With some free time on my hands, I came back to Jackson after the Grand Canyon on something of a spontaneous whim, with one plan in mind – to climb Grand Teton.Â It would’ve happened last summer, if not for my busted shoulder, but that injury kept me from climbing (and living) regularly until this spring.
The Grand is a mountaineering icon – though the summit at 13,770′ isn’t particularly high in the world of tall mountains, the peak’s complex, convoluted structure and huge variety of routes make it quite an adventure.Â Oh, and it’s kind of visible from the valley.Â As with many big mountains, the stories and personalities of the those who pioneered the routes to and from the top are equally compelling – Glenn Exum leaping across the abyss at the top of Wall Street (in football cleats) to the ridge that now bears his name, Bill Briggs’ 1971 ski descent that marked an important moment in the birth of ski mountaineering outside of Europe…
My limited window for the climb meant that we’d have to do it in a single day – about 14-15 miles round trip, and over 7,000 vertical feet, straight up, from the valley floor to the summit.Â A good friend, former co-worker, Exum guide, and crazy man Zahan Billimoria agreed to take me up if he had a spare day when he wasn’t guiding, so when he called me on Sunday night, telling me to get my gear together, I was pretty excited (understatement).Â We left the Lupine Meadows trail head (6,740 ft.) at about 4:30 am, climbing the trail in the dark until sunrise in Garnet Canyon (9,100 ft.) lit the high peaks with incredible, fiery morning light.Â Garnet Meadows is stunning spot, with Garnet Creek raging down the canyon through massive boulder fields, Middle Teton forebodingly looming overhead, 3,700 feet above, and the summit of the Grand another thousand feet above that – towering so much higher that your perspective blocks the summit from view behind the lower ridges and pinnacles.Â We reached the Lower Saddle (11,600 ft.) between the Middle and Grand around 8 am, refueling and gearing up for the climb.Â After that, it was straight up a climber’s trail towards the Upper Saddle, every step gaining ground on the summit.Â We made a right turn and scrambled up Wall Street, the end of which is home to the famous, aformentioned move over several thousand feet of exposure, where the only rule is that you must look down, to gain the boulder ledge at the beginning of the Upper Exum Ridge.Â In-cre-di-ble.Â From there, the climbing was fun and grippy with unbelievable views, up pitches known as the Golden Stair, Wind Tunnel, Friction Pitch, and V pitch.Â Z put me through a harder little bouldering move near the summit that I thought was going to be the end of me, but I made it though just fine and it was an easy scramble up a knife-edged arete to the summit at 13,770 ft. from there.Â We left the summit around noon, downclimbed a bit to the rappel station, made the 120 ft. free-hanging rappel to the Upper Saddle, and on down, down, down back to the Lower Saddle by about 2:15 pm.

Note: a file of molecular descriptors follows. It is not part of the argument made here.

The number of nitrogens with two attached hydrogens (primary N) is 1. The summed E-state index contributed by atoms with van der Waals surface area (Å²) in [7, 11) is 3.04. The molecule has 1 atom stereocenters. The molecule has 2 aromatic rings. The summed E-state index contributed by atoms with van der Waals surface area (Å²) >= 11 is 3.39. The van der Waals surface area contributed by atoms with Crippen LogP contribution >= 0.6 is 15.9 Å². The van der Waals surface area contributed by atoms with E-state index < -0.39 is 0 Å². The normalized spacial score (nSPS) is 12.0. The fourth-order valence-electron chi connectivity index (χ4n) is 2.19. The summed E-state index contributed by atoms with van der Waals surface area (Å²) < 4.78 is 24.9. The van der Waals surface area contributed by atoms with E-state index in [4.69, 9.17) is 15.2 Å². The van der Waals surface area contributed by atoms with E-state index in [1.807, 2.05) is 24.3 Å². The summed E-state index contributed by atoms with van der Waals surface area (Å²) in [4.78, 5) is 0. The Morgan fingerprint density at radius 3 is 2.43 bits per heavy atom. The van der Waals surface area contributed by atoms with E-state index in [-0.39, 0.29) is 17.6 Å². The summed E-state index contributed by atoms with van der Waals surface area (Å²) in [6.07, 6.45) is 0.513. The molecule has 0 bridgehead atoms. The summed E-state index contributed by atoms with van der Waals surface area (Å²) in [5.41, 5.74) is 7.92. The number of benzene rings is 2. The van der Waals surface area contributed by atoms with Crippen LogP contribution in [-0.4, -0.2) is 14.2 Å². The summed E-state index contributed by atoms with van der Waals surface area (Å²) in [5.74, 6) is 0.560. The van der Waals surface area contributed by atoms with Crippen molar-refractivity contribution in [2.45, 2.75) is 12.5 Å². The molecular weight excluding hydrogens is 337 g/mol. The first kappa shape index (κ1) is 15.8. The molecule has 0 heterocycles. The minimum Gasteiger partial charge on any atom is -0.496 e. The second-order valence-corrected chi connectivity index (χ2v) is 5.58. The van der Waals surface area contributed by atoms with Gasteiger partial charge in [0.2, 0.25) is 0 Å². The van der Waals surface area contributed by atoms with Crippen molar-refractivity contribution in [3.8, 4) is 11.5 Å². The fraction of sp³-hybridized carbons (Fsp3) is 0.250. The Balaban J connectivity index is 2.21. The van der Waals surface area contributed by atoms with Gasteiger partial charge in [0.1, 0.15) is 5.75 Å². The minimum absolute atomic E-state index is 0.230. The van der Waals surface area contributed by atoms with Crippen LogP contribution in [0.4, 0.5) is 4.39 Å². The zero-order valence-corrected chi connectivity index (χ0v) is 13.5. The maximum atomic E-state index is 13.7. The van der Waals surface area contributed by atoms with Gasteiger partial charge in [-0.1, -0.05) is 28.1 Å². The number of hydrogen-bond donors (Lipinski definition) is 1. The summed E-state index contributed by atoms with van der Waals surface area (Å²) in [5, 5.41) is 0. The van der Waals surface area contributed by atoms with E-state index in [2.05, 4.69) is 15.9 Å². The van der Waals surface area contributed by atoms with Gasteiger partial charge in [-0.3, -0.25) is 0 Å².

We rested and lounged in the sun at the Lower Saddle for a bit, and then made the long descent back to Lupine Meadows.Â At 5:30 pm, thirteen hours, many miles and thousands of feet after we started, I was in the car driving back home.Â I couldn’t help but look back up at where we’d been, with a deep sense of satisfaction and something of a new perspective.Â The day was an epic of epics, an adventure of a lifetime, a milestone surpassed, and I can’t wait to do it again.
Here are some shots (all from my Canon G9 point and shoot), and below, a quote from Everest luminary George Mallory about his own adventures in the mountains:
‘The first question which you will ask and which I must try to answer is this, “What is the use of climbing Mount Everest?” and my answer must at once be, “It is no use.” There is not the slightest prospect of any gain whatsoever… We shall not bring back a single bit of gold or silver, not a gem, nor any coal or iron. We shall not find a single foot of earth that can be planted with crops to raise food. It’s no use. So, if you cannot understand that there is something in man which responds to the challenge of this mountain and goes out to meet it, that the struggle is the struggle of life itself upward and forever upward, then you won’t see why we go. What we get from this adventure is just sheer joy. And joy is, after all, the end of life. We do not live to eat and make money. We eat and make money to be able to enjoy life. That is what life means and what life is for.’
George Leigh Mallory, 1922